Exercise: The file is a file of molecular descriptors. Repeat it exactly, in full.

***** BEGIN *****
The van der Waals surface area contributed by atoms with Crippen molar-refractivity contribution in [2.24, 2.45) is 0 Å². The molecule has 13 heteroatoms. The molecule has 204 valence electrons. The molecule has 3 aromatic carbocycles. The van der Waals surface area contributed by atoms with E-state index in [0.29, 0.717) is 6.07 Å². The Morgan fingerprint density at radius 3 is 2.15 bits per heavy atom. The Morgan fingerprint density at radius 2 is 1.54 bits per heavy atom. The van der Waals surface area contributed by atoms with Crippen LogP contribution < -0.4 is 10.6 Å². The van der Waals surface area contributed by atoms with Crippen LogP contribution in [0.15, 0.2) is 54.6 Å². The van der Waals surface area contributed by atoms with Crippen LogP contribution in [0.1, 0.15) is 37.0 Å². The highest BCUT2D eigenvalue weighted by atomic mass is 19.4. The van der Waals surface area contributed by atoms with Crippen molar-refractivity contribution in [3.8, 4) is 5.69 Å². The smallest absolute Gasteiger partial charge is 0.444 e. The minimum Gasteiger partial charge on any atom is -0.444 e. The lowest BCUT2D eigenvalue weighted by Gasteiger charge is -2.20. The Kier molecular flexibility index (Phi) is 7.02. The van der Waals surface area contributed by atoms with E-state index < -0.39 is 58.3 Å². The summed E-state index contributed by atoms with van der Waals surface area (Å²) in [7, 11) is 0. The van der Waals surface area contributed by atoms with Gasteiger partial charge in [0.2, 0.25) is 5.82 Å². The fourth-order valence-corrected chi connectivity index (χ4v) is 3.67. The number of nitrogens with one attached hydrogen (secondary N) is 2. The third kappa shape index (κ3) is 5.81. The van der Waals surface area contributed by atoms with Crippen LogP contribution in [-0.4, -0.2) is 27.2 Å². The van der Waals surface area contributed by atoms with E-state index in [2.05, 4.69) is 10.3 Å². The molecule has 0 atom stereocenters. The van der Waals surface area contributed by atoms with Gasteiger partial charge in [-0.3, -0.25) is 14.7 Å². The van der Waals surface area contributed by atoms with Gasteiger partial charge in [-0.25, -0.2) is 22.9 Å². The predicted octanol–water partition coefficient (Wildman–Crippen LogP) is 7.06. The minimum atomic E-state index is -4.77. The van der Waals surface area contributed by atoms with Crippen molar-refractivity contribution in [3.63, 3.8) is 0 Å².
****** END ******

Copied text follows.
The van der Waals surface area contributed by atoms with Crippen molar-refractivity contribution in [2.24, 2.45) is 0 Å². The molecule has 13 heteroatoms. The molecule has 204 valence electrons. The molecule has 3 aromatic carbocycles. The van der Waals surface area contributed by atoms with E-state index in [0.29, 0.717) is 6.07 Å². The Morgan fingerprint density at radius 3 is 2.15 bits per heavy atom. The Morgan fingerprint density at radius 2 is 1.54 bits per heavy atom. The van der Waals surface area contributed by atoms with Crippen LogP contribution < -0.4 is 10.6 Å². The van der Waals surface area contributed by atoms with Crippen LogP contribution in [0.15, 0.2) is 54.6 Å². The van der Waals surface area contributed by atoms with Crippen LogP contribution in [0.1, 0.15) is 37.0 Å². The highest BCUT2D eigenvalue weighted by atomic mass is 19.4. The van der Waals surface area contributed by atoms with Crippen molar-refractivity contribution in [3.8, 4) is 5.69 Å². The smallest absolute Gasteiger partial charge is 0.444 e. The minimum Gasteiger partial charge on any atom is -0.444 e. The lowest BCUT2D eigenvalue weighted by Gasteiger charge is -2.20. The Kier molecular flexibility index (Phi) is 7.02. The van der Waals surface area contributed by atoms with E-state index < -0.39 is 58.3 Å². The summed E-state index contributed by atoms with van der Waals surface area (Å²) in [7, 11) is 0. The van der Waals surface area contributed by atoms with Gasteiger partial charge in [0.2, 0.25) is 5.82 Å². The fourth-order valence-corrected chi connectivity index (χ4v) is 3.67. The number of nitrogens with one attached hydrogen (secondary N) is 2. The third kappa shape index (κ3) is 5.81. The van der Waals surface area contributed by atoms with Crippen LogP contribution in [-0.4, -0.2) is 27.2 Å². The van der Waals surface area contributed by atoms with E-state index in [2.05, 4.69) is 10.3 Å². The molecule has 0 atom stereocenters. The van der Waals surface area contributed by atoms with Gasteiger partial charge in [-0.3, -0.25) is 14.7 Å². The van der Waals surface area contributed by atoms with Gasteiger partial charge in [-0.25, -0.2) is 22.9 Å². The predicted octanol–water partition coefficient (Wildman–Crippen LogP) is 7.06. The minimum atomic E-state index is -4.77. The van der Waals surface area contributed by atoms with Crippen molar-refractivity contribution in [3.63, 3.8) is 0 Å².